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FDI and the Labor Share in Developing Countries: A Theory and Some Evidence
Bruno Decreuse and Paul Maarek
Annals of Economics and Statistics
No. 119/120, SPECIAL ISSUE ON HEALTH AND LABOUR ECONOMICS (December 2015), pp. 289-319
Stable URL: http://www.jstor.org/stable/10.15609/annaeconstat2009.119-120.289
Page Count: 31
You can always find the topics here!Topics: Stock shares, Wages, Economic capital, Developing countries, Gross domestic product, Cost of entry, Income inequality, Economic theory, Economic statistics, Labor markets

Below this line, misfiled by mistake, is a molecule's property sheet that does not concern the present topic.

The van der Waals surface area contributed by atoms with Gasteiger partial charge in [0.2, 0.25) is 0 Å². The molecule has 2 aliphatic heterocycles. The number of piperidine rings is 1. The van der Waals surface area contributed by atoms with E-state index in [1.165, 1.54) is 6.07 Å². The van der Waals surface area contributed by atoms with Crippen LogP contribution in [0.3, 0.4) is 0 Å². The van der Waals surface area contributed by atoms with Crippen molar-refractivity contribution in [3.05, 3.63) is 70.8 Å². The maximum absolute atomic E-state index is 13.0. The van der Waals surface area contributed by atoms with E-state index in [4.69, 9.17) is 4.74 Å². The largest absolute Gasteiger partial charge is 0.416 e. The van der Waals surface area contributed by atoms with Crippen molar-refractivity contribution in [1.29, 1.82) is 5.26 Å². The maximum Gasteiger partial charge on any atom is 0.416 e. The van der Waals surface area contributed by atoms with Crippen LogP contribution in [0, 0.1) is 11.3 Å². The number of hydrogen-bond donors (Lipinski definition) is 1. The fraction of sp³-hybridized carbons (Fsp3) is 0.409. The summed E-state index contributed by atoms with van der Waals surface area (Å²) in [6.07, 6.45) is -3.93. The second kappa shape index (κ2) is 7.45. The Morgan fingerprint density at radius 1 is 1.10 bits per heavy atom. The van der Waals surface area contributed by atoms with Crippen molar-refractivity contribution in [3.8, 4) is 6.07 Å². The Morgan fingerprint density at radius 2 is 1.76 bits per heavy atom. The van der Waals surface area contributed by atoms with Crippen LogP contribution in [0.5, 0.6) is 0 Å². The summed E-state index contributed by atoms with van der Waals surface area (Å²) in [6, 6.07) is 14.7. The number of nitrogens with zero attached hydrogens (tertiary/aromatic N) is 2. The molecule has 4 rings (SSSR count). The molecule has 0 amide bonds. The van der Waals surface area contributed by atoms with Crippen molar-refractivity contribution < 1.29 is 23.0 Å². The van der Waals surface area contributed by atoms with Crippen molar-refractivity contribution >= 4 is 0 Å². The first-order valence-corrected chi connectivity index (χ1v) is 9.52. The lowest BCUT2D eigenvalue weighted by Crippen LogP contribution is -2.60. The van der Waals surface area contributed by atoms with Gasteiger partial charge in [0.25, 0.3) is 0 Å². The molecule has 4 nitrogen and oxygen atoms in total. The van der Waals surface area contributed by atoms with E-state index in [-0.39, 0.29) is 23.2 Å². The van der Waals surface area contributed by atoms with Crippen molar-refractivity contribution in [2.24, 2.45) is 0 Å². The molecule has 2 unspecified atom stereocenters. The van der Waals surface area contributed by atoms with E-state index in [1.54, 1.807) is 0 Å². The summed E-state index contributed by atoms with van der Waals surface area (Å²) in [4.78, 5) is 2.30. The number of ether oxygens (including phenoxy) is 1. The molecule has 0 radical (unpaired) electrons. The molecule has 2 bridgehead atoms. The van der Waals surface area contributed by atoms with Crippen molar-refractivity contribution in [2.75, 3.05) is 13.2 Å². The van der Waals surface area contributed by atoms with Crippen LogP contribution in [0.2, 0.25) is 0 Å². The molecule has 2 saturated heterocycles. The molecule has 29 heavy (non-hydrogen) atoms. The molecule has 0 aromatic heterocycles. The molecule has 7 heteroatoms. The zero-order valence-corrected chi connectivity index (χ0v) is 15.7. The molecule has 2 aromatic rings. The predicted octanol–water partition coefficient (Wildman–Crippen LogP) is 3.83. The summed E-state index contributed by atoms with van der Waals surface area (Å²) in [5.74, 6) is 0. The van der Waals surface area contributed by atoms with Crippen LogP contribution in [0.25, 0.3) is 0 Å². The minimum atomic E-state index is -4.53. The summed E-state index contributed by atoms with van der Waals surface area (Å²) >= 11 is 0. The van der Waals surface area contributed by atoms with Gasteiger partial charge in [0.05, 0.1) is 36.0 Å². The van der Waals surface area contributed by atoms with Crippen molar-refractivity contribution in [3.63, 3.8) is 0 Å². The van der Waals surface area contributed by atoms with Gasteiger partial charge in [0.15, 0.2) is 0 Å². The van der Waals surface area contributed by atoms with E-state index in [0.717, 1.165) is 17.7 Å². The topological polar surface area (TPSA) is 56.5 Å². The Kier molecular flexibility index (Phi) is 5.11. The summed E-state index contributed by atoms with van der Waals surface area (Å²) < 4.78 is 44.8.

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We address the effects of FDI on the labor share in developing countries. Our theory relies on the impacts of FDI on wage and labor productivity in a frictional labor market. FDI has two opposite effects on the labor share: a negative force originated by technological advance, and a positive force due to increased labor market competition between firms. We test this theory on aggregate panel data through fixed effects and IV estimates. We examine the relationship between the labor share in the manufacturing sector and the ratio of FDI stock to GDP. We show that FDI has decreased the labor share in the host countries of our dataset. This impact amounts to between 10% to 20% of the mean labor share in our sample. JEL: E25, F16, F21. / KEY WORDS: FDI, Matching Frictions, Firm Heterogeneity, Technological Advance.
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